3. It’s time to take the ROI conversation seriously: This is more of a self-preservation tip. Measuring marketing activity and impact has for many brands been a half-baked approach. For greater impact in 2022, marketing teams need to introspect and fully embrace the technologies. Digital and social media platforms have presented us an opportunity to actually measure our efforts. So insights, listening and automation tools need to be added to your technology stack for you to better reports on your impact.  Get closer to sales and service teams, as your efforts often have a direct bearing on their output.

Lastly, remember that visibility needs to lead to action for your marketing to become a value centre.

 

Modiri Mogende is a Managing Director at Launch Comms, with over 10 years’ experience in media, PR and marketing, he holds a BA and a PgD in Digital Marketing.   

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WeekendLife

Coal still King

15th December 2021
Coal still King

More than 40 countries have committed to shift away from coal in pledges made at the COP26 climate summit. Botswana on the other hand has different plans.

Some 850 Kilometres South West of the capital city Gaborone, lies a winding sandy landscape with wind worn- formations on the horizon accompanied by the harsh sun. The Kalahari Desert is conspicuous in the area.  Here one finds BORAVAST a cluster of villages; Bokspits, Rappelspan, Vaalhoek and Struizendum.

Although the desert is expected to be barren and brown, green blobs occupy the landscape. These are Mesquite a Prosopis species locally referred to as Sexanana. An invasive tree species that has successfully colonised the area all thanks to its properties that enable it to release a toxin to suppress growth of nearby competing plants.

This has resulted in the replacement of most of the indigenous vegetation in the area, forming dense thorn bushes. Circumstantial evidence suggests that it may also be lowering important fresh-water aquifers and clogging boreholes with its extensive root system. This has seriously led to degraded rangelands and reduced biodiversity.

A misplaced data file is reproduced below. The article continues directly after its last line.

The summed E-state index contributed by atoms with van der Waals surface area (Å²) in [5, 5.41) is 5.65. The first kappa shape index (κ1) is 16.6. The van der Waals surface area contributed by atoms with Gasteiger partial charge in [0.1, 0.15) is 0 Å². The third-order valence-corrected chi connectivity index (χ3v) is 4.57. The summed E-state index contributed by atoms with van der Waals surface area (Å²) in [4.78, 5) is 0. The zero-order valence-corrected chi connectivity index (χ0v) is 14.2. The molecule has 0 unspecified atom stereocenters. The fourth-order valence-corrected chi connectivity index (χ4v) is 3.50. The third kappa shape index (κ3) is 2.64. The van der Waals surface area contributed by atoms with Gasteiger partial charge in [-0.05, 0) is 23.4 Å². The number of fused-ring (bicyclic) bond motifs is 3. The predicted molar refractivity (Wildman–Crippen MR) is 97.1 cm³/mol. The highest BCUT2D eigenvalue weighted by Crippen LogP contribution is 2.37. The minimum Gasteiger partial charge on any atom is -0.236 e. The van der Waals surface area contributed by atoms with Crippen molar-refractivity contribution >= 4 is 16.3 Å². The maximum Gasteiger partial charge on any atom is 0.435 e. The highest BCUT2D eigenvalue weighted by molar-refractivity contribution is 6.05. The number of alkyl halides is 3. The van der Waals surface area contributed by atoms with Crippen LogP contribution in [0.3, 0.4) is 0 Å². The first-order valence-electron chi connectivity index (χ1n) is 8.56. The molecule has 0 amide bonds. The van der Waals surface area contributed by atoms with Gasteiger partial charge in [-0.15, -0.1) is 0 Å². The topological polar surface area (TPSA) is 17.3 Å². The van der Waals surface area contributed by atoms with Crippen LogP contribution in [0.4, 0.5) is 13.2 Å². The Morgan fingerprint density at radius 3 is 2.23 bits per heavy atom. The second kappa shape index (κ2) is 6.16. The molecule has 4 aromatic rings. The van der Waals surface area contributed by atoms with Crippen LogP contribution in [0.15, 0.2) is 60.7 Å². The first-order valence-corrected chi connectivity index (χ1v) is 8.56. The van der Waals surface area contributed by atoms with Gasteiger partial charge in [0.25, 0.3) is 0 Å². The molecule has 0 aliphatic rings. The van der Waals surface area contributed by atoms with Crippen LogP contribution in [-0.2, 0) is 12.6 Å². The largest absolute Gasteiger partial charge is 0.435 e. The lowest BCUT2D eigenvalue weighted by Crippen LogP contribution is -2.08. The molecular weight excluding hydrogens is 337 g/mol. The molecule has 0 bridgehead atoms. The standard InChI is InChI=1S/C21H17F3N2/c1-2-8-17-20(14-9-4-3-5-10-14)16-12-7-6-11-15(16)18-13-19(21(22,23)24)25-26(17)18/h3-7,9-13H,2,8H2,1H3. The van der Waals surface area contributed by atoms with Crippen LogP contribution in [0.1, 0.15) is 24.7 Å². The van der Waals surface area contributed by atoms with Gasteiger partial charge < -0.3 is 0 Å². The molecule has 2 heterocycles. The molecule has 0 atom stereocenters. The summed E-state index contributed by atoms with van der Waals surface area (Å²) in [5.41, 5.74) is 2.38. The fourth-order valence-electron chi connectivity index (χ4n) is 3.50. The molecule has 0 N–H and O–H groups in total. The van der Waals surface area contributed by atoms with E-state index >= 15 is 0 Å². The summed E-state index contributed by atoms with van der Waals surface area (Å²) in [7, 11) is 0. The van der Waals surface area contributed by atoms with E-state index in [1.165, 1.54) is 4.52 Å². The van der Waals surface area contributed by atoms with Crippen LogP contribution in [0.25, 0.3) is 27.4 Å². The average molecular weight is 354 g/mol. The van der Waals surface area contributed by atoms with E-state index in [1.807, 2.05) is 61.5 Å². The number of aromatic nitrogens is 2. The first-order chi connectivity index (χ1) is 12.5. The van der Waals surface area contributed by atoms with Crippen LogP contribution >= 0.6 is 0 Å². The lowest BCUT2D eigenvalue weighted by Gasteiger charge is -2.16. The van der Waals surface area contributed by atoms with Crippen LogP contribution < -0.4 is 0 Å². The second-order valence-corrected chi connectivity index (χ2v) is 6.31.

BORAVAST has found a loophole by clearing the species. The clearance is to generate income for the community whilst also ensuring rehabilitation of the landscape to increase continued flow of ecosystem goods and services, simultaneously promoting of livelihoods.

The BORAVAST community is on a mission to create a backbone for the national economy through the community project as they believe that they have the potential to scale up and produce opportunities for local businesses to participate in the value chain of the national economy.

According to BORAVAST Trust Vice Chairman Gideon Martin: “The project has been dormant since 2015, however during the 2019/20 financial year, the Trust resuscitated the projects operations under the sponsorship of the UNDP (Kgalagadi and Ghanzi Drylands Ecosystem Project).

Local Enterprise Authority (LEA) has also jumped into the band wagon by presenting machinery, office equipment and branding assets worth more than 1 million pula to the BORAVAST Trust. The Department of Forestry has also chipped in with P464 000.To date there are only two operational value chain business being charcoal and fodder production in BORAVAST. Our charcoal product has been tested and competes with coal from Morupule, our fodder is also of high nutritional quality.”